By utilizing etched “foils” to create fine holes, a densely spaced array of support locations is created, without a concomitant increase in the cost or manufacturing time. For example, in a preferred embodiment, there are 9660 discreet support locations. A typical prior art system only allows about 1,200 discreet supports and each support location is created by machining each hole.

By utilizing suspended foils with etched holes, precision and repeatability are obtained on the order of +/−0.003 inches for pin position, without significant weight. The weight of this fixture is 5 lbs. compared to more than 20 lbs. for competing fixtures.

The suspended foils allow the pin positions to be selected by seeing through the fixture, greatly aiding the pin selection process, whereas competing methods offer only blind selection processes which are error prone and time consuming (10 minutes for setup time, versus 30 minutes for competing methods).


FIG. 1 is a telescopic perspective view of a fixture embodying the invention in a pin locating position;

FIG. 2 is a telescopic perspective view of the fixture in a board support position; and

FIG. 3 is a plan view of a foil of the invention.


Referring to FIG. 1, a fixture is shown generally at 10 and comprises a first foil 12 having openings 14 and a second foil 16 having openings 18. The first foil 12 is secured to a foil support frame 20 and the second foil 16 is secured to a foil support frame 22. The foils are maintained in spaced apart relationship by a separation frame 24. The holes 14 of the foil 12 are in registration with the holes 18 of the foil 16. The holes in the foils are formed by electro-chemical etching. A pin 26, only one shown in FIG. 1 for clarity, has a base end 28 and a support end 30.

Aligned below the fixture 10 is a pc board 40 which is secured in position in a pc board support structure shown generally at 42. The structure 42 and the alignment of the board 40 to a pc board structure is well known in the art and need not be described in detail.

Board support locations on the pc board 40 are shown as A1 through A4. Corresponding pin locations which would pass through the apertures 14/18 are identified as A1 through A4. After a suitable number of support pins 26 have been positioned, pins are secured, as will be described for FIG. 2. The fixture is then inverted and inserted into the production machine.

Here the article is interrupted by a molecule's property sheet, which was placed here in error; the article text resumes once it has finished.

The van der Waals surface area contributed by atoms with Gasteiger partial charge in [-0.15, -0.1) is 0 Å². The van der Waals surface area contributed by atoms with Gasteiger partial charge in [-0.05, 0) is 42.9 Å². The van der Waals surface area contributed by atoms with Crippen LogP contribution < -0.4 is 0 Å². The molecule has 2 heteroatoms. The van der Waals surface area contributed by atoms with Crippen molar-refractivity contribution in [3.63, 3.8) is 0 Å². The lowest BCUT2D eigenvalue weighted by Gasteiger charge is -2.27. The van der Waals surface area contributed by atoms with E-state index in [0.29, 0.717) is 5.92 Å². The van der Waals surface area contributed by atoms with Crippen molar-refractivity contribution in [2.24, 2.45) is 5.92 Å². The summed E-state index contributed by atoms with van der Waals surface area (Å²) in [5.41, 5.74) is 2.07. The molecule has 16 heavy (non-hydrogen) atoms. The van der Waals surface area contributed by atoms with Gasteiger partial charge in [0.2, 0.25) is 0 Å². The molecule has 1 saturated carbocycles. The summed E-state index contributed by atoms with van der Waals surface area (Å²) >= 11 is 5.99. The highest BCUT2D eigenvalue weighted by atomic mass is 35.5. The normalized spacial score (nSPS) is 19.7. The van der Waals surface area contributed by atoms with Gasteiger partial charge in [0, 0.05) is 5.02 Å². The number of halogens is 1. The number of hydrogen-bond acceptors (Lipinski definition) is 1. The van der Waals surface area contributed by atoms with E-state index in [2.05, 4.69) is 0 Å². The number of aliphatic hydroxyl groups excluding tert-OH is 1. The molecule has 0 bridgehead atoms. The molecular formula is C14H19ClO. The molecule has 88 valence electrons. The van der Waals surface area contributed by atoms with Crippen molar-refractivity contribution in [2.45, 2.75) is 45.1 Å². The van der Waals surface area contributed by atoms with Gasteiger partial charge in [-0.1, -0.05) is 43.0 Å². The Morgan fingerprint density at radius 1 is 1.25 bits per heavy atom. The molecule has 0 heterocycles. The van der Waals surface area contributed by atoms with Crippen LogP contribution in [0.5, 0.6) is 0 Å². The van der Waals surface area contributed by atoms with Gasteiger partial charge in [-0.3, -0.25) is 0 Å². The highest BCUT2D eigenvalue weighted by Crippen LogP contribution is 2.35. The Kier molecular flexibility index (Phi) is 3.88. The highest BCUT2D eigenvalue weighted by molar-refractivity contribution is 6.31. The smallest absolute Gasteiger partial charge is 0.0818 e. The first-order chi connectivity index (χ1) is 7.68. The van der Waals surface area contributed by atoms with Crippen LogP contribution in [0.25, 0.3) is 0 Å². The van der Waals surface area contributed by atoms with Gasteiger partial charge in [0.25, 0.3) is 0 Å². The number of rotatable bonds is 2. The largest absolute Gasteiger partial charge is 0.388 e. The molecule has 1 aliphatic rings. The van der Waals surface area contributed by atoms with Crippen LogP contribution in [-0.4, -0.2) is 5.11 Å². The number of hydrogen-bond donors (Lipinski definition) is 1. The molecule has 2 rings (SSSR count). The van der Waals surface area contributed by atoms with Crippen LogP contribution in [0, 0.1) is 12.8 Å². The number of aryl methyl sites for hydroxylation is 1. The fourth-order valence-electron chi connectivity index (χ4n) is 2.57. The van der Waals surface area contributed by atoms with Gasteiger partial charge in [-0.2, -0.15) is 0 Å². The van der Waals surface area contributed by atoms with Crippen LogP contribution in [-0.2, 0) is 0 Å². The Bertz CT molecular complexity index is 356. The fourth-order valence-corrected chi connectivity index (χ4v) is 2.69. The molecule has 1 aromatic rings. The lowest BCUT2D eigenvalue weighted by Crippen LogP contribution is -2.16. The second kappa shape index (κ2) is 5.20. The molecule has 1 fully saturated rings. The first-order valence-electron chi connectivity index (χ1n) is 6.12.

Referring to FIG. 2, the fixture 10 is shown in greater detail in its support/inverted position. A magnetic plate 44 is attached to the frame 20 and the base end 28 of the pin 26 to secure the pin 26 in position. For accuracy, the pin 26 is received in the holes 14/18 in sliding, frictional engagement to ensure there is no lateral displacement of the pin 26 while the magnetic plate 44 ensures there is no vertical displacement of the pin.

The foil 16 (the foil 12 being identical thereto) is shown in greater detail in FIG. 3.

In a preferred embodiment, square holes are etched through the foil in an 84115 array, typically 84 rows by 115 columns, totaling 9660 discreet support locations. The plate is stainless steel 0.012 inches thick. The square holes have sides 0.1 inches and are spaced apart from one another vertically and horizontally by 0.03 inches. The plates 12 and 16 are spaced apart 0.75 inches. This geometric configuration allows an operator to ‘see through’ the fixture 10 to position or place the pin 26. With this example, other geometric configurations are within the scope of the invention.

The invention has been described with reference to square holes, a particular configuration of a pin having a U-shaped base with the bases of the pins being secured by a magnetic plate. Configuration of the pins/holes could be other geometric configurations such as circular, elliptical, etc. Further other means to secure the pins in position to prevent their vertical displacement is within the scope of the invention, such as clamping a bottom plate to a foil support frame using threaded fasteners, etc.

The foregoing description has been limited to a specific embodiment of the invention. It will be apparent, however, that variations and modifications can be made to the invention, with the attainment of some or all of the advantages of the invention. Therefore, it is the object of the appended claims to cover all such variations and modifications as come within the true spirit and scope of the invention.

Patent Citations
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US3619478Mar 18, 1970Nov 9, 1971Int Standard Electric CorpElectrical connecting element
US3670409Nov 19, 1970Jun 20, 1972Gte Automatic Electric Lab IncPlanar receptacle
US4859188 *Feb 3, 1989Aug 22, 1989Cray Research, Inc.Wire/disk board-to-board interconnect device
US4950173Mar 24, 1986Aug 21, 1990Hitachi, Ltd.Service temperature connector and packaging structure of semiconductor device employing the same
US20040026444 *Aug 7, 2002Feb 12, 2004Ccs Packard, Inc.Dispensing apparatus
U.S. Classification174/551, 361/742, 439/79, 439/55
International ClassificationH05K13/04, H02G3/16, H05K13/00, H05K5/00
Cooperative ClassificationH05K13/0069
European ClassificationH05K13/00N1
Legal Events
Feb 4, 2004ASAssignment
Jan 11, 2010FPAYFee payment
Year of fee payment: 4
Jan 22, 2014FPAYFee payment
Year of fee payment: 8